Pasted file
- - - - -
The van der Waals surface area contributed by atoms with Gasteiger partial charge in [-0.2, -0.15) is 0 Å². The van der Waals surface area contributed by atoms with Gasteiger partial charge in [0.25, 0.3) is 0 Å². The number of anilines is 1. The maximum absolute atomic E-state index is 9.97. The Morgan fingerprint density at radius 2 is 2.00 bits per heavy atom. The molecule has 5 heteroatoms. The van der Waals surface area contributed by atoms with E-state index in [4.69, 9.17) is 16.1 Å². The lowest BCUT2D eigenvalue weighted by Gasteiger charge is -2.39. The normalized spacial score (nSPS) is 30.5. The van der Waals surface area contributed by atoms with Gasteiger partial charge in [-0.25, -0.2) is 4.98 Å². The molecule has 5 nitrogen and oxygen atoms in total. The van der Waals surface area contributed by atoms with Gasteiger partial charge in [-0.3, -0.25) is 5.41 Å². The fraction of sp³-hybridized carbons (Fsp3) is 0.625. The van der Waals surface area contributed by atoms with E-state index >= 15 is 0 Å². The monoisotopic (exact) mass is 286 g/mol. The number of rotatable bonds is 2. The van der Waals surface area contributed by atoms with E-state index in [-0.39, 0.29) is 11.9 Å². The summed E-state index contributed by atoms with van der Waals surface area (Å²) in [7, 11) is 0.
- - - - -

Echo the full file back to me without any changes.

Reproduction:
The van der Waals surface area contributed by atoms with Gasteiger partial charge in [-0.2, -0.15) is 0 Å². The van der Waals surface area contributed by atoms with Gasteiger partial charge in [0.25, 0.3) is 0 Å². The number of anilines is 1. The maximum absolute atomic E-state index is 9.97. The Morgan fingerprint density at radius 2 is 2.00 bits per heavy atom. The molecule has 5 heteroatoms. The van der Waals surface area contributed by atoms with E-state index in [4.69, 9.17) is 16.1 Å². The lowest BCUT2D eigenvalue weighted by Gasteiger charge is -2.39. The normalized spacial score (nSPS) is 30.5. The van der Waals surface area contributed by atoms with Gasteiger partial charge in [-0.25, -0.2) is 4.98 Å². The molecule has 5 nitrogen and oxygen atoms in total. The van der Waals surface area contributed by atoms with Gasteiger partial charge in [-0.3, -0.25) is 5.41 Å². The fraction of sp³-hybridized carbons (Fsp3) is 0.625. The van der Waals surface area contributed by atoms with E-state index >= 15 is 0 Å². The monoisotopic (exact) mass is 286 g/mol. The number of rotatable bonds is 2. The van der Waals surface area contributed by atoms with E-state index in [-0.39, 0.29) is 11.9 Å². The summed E-state index contributed by atoms with van der Waals surface area (Å²) in [7, 11) is 0.